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The Relationship between Chemical Reactions and Health
Everything you think, say or do is the result of a chemical reaction. Elucidating the basis of these chemical reactions is fundamental to understanding physiologic (health and well-being) and pathophysiologic (disease) conditions. The field of Clinical Chemistry explores the biochemistry of these relationships to facilitate a healthy life-style as well as identify disease states, monitor therapy and better predict survival. To achieve these goals, we test.
Understandably, chemical relationships are clinically complex, requiring continuous improvement in test development, test methods and test systems. Identification of novel biochemical markers that specifically reflect disease state is critically important. Once identified, unique chemical methods and sophisticated test instruments may be required for their measurement. These diagnostic tools provide the framework for medical care. As such, they must be highly reliable, accessible and affordable to be of general use for the public at large.
As our population ages, chronic diseases such as diabetes, cardiovascular disorders, obesity and cancer become more prevalent and consume a disproportionate share of the healthcare dollars annually spent worldwide. Fortunately, these diseases become more preventable and treatable as medicine evolves through better understanding these complex biochemical relationships. Research into clinical chemistry address these health concerns along the spectrum of prevention (diet and nutrients), early diagnosis (genomics, proteomics and mass spectrometry) and treatment (circulating tumor cells and cell-free DNA).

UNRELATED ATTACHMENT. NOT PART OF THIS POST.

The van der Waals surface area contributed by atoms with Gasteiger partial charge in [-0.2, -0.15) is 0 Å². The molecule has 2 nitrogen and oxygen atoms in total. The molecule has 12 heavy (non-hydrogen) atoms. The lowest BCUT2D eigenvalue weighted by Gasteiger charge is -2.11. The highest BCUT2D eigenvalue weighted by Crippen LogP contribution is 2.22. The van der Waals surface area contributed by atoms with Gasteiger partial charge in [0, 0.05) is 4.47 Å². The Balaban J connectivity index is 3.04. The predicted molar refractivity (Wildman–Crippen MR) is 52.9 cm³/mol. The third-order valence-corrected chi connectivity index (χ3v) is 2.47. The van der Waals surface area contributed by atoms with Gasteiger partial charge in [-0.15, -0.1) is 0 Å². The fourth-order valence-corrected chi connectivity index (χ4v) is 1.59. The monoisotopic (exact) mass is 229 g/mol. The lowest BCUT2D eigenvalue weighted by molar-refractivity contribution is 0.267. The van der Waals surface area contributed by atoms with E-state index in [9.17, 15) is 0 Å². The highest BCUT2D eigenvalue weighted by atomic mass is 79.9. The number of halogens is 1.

Diet and nutrition are essential elements in disease prevention. Recent research suggests the importance of of folic acid and vitamin B12 in cancer, green tea polyphenols in cancer prevention and treatment as well as hypertension, lipid metabolism in atheroprotection, Vitamin D in its expanding role in many disorders, the evolving role of testosterone in health and well-being, iron in liver disease and homocysteine in pregnancy.
Early diagnosis is critical to disease treatment and management. Identification of new and novel biomarkers is a major focus with.. . research identifying new tumor markers for a variety of malignancies including breast, colorectal, prostate and lung cancer, new markers in heart disease (troponins, BNP, heat shock proteins), allergy and asthma, Alzheimer’s disease, autoimmune disease, etc, New technologies are often required to support the identification and testing of new disease markers include tandem mass spectrometry, microarray technology and next generation sequencing.